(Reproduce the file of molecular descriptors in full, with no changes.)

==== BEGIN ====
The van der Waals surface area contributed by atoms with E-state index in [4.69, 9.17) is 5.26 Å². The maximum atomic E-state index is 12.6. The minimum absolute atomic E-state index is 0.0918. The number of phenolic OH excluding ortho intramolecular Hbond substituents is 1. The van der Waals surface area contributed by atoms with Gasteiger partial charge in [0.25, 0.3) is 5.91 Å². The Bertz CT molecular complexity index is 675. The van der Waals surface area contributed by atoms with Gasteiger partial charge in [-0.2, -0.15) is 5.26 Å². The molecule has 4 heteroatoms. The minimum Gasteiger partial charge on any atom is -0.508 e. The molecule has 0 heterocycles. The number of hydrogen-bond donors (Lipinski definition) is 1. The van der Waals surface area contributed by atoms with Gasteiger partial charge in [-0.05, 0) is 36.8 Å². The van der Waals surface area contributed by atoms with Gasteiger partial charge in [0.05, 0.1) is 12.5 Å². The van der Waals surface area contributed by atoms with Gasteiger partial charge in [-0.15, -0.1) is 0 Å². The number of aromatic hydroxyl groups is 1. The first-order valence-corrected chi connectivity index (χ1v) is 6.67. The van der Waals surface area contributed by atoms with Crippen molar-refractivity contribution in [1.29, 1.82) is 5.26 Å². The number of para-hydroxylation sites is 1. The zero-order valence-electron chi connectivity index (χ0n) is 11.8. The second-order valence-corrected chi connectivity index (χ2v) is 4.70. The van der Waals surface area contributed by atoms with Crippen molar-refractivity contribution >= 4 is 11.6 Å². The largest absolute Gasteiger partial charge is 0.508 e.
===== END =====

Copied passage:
The van der Waals surface area contributed by atoms with E-state index in [4.69, 9.17) is 5.26 Å². The maximum atomic E-state index is 12.6. The minimum absolute atomic E-state index is 0.0918. The number of phenolic OH excluding ortho intramolecular Hbond substituents is 1. The van der Waals surface area contributed by atoms with Gasteiger partial charge in [0.25, 0.3) is 5.91 Å². The Bertz CT molecular complexity index is 675. The van der Waals surface area contributed by atoms with Gasteiger partial charge in [-0.2, -0.15) is 5.26 Å². The molecule has 4 heteroatoms. The minimum Gasteiger partial charge on any atom is -0.508 e. The molecule has 0 heterocycles. The number of hydrogen-bond donors (Lipinski definition) is 1. The van der Waals surface area contributed by atoms with Gasteiger partial charge in [-0.05, 0) is 36.8 Å². The van der Waals surface area contributed by atoms with Gasteiger partial charge in [0.05, 0.1) is 12.5 Å². The van der Waals surface area contributed by atoms with Gasteiger partial charge in [-0.15, -0.1) is 0 Å². The number of aromatic hydroxyl groups is 1. The first-order valence-corrected chi connectivity index (χ1v) is 6.67. The van der Waals surface area contributed by atoms with Crippen molar-refractivity contribution in [1.29, 1.82) is 5.26 Å². The number of para-hydroxylation sites is 1. The zero-order valence-electron chi connectivity index (χ0n) is 11.8. The second-order valence-corrected chi connectivity index (χ2v) is 4.70. The van der Waals surface area contributed by atoms with Crippen molar-refractivity contribution >= 4 is 11.6 Å². The largest absolute Gasteiger partial charge is 0.508 e.